The researchers then sought to answer the question of what the physiological role of this protein complex could be in plants. One main clue pointed them in the right direction: When any one of the three genes controlling this protein complex is disabled, plants end up with grossly elongated stems.
"This protein complex is clearly acting like the brakes on growth," said Kay. "So when we mutate any one of these genes the plants elongate much more."
In another set of experiments, the researchers demonstrated that the evening complex puts the brakes on the activity of two genes in plants--PIF4 and PIF5--that are important in promoting plant growth.
"What we show in our paper is that the evening complex binds to the promoters of PIF4 and PIF5 and, at the end of the day and through the early part of the night, prevents the plants from growing," said Kay. "And when the levels of the evening complex begin to drop, PIF4 and PIF5 are expressed and drive plant expression programs that support stem elongation, and the brakes on plant growth are taken off."
In this new model of plant growth developed by the scientists, PIF4 and PIF5 control the gas pedal that activates plants to grow, while the three genes that produce the evening complex act as the brakes and work with the plant's biological clock to permit the most rapid growth in the late evening and early morning hours.
"Nobody knew how this cyclic regulation of plant growth worked on a molecular level, but this must be one of the major mechanisms," said Kay. "This really gives us a molecular understanding of how the biological clock is regulating cyclic growth in plants."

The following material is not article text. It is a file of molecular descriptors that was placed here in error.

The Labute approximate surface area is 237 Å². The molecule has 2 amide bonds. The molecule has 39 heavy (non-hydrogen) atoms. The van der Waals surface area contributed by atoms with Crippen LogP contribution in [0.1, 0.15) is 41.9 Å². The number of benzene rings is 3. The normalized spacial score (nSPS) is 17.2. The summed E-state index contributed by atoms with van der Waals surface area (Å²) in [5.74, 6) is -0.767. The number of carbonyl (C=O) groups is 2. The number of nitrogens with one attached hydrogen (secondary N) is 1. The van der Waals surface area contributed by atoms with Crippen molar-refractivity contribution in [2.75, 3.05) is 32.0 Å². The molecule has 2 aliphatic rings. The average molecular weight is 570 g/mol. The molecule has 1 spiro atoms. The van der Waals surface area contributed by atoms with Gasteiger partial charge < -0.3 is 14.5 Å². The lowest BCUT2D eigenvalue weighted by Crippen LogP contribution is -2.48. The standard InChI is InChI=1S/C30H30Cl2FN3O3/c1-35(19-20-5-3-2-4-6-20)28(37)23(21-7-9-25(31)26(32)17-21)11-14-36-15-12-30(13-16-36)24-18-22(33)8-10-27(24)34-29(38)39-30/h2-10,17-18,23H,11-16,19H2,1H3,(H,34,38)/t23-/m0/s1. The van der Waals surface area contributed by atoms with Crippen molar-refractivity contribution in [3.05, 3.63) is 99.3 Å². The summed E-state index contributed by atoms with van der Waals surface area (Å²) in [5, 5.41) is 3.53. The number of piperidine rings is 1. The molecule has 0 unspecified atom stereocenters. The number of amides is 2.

Why plants time their diurnal cycle to grow most rapidly late at night and in the wee hours of the morning is still a mystery, but Kay suspects it could be when resources are most available since plants store what they produce from photosynthesis during the day as starch, then break that starch and protein down at night to make them available for growth.
"Plants have to coordinate their growth with the availability of resources," he said. "There's really no advantage for these plants just to get bigger and bigger if they're not coordinating their metabolic resources, which come cyclically with photosynthesis each day. So plants grow rhythmically presumably to coordinate growth with available metabolic resources."
As scientists gain a better understanding of these plant growth control mechanisms, the potential commercial applications to agriculture could be as broad as they are significant. The discovery of the mechanisms of the evening complex should eventually provide plant geneticists with a new way to optimize the growth of crops so they can produce more food or more biomass per acre for biofuel production.
"What this discovery tells us is that the circadian clock is controlling tens of millions of tons of biomass deposition every night in the United States that could be used for bioenergy," said Kay. "Now that we understand what the gas and the brakes are in controlling plant growth, we can manipulate those to maximize biomass deposition. We could do it by putting the gas on more or putting the brakes on less or probably in a more sophisticated way by combining the gas and brakes so that we allow the plant to maximize available nutrients, which will allow it to maximize biomass deposition. This could be a way to optimize plant growth for a particular environment where we don't want to add additional nutrients to the soil."
Kay said another totally unrelated application for the evening complex could be in making plants, particularly food crops, more tolerant to cold temperatures or freezing.
"When you make mutations to these genes, the plants are less tolerant to freezing and low temperatures," he said. "So we think the evening complex is likely to have a role in cold tolerance and that's something else we're going to be investigating."